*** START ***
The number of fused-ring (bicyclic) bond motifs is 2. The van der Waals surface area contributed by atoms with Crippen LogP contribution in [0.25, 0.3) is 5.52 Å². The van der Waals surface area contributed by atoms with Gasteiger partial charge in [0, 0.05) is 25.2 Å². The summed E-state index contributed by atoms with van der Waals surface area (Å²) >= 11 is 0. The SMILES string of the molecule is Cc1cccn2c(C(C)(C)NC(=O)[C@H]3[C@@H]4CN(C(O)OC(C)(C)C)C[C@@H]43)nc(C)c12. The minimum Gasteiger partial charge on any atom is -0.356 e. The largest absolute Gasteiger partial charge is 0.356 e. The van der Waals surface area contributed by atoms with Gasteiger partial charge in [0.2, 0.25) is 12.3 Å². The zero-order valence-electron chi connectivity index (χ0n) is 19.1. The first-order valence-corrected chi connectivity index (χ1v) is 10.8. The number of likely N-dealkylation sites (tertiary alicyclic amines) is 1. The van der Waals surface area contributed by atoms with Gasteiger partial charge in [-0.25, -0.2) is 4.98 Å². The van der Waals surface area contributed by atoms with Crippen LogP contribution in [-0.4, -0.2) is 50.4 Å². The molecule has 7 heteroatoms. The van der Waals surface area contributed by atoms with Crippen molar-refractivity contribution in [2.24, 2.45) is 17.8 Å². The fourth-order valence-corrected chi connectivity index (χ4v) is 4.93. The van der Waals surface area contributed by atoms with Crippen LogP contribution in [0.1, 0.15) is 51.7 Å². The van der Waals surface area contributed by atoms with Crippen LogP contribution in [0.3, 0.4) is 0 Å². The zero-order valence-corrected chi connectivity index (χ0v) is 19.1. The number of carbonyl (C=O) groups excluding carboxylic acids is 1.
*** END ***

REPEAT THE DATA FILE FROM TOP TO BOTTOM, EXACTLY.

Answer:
The number of fused-ring (bicyclic) bond motifs is 2. The van der Waals surface area contributed by atoms with Crippen LogP contribution in [0.25, 0.3) is 5.52 Å². The van der Waals surface area contributed by atoms with Gasteiger partial charge in [0, 0.05) is 25.2 Å². The summed E-state index contributed by atoms with van der Waals surface area (Å²) >= 11 is 0. The SMILES string of the molecule is Cc1cccn2c(C(C)(C)NC(=O)[C@H]3[C@@H]4CN(C(O)OC(C)(C)C)C[C@@H]43)nc(C)c12. The minimum Gasteiger partial charge on any atom is -0.356 e. The largest absolute Gasteiger partial charge is 0.356 e. The van der Waals surface area contributed by atoms with Gasteiger partial charge in [0.2, 0.25) is 12.3 Å². The zero-order valence-electron chi connectivity index (χ0n) is 19.1. The first-order valence-corrected chi connectivity index (χ1v) is 10.8. The number of likely N-dealkylation sites (tertiary alicyclic amines) is 1. The van der Waals surface area contributed by atoms with Gasteiger partial charge in [-0.25, -0.2) is 4.98 Å². The van der Waals surface area contributed by atoms with Crippen LogP contribution in [-0.4, -0.2) is 50.4 Å². The molecule has 7 heteroatoms. The van der Waals surface area contributed by atoms with Crippen molar-refractivity contribution in [2.24, 2.45) is 17.8 Å². The fourth-order valence-corrected chi connectivity index (χ4v) is 4.93. The van der Waals surface area contributed by atoms with Crippen LogP contribution in [0.1, 0.15) is 51.7 Å². The van der Waals surface area contributed by atoms with Crippen LogP contribution in [0.3, 0.4) is 0 Å². The zero-order valence-corrected chi connectivity index (χ0v) is 19.1. The number of carbonyl (C=O) groups excluding carboxylic acids is 1.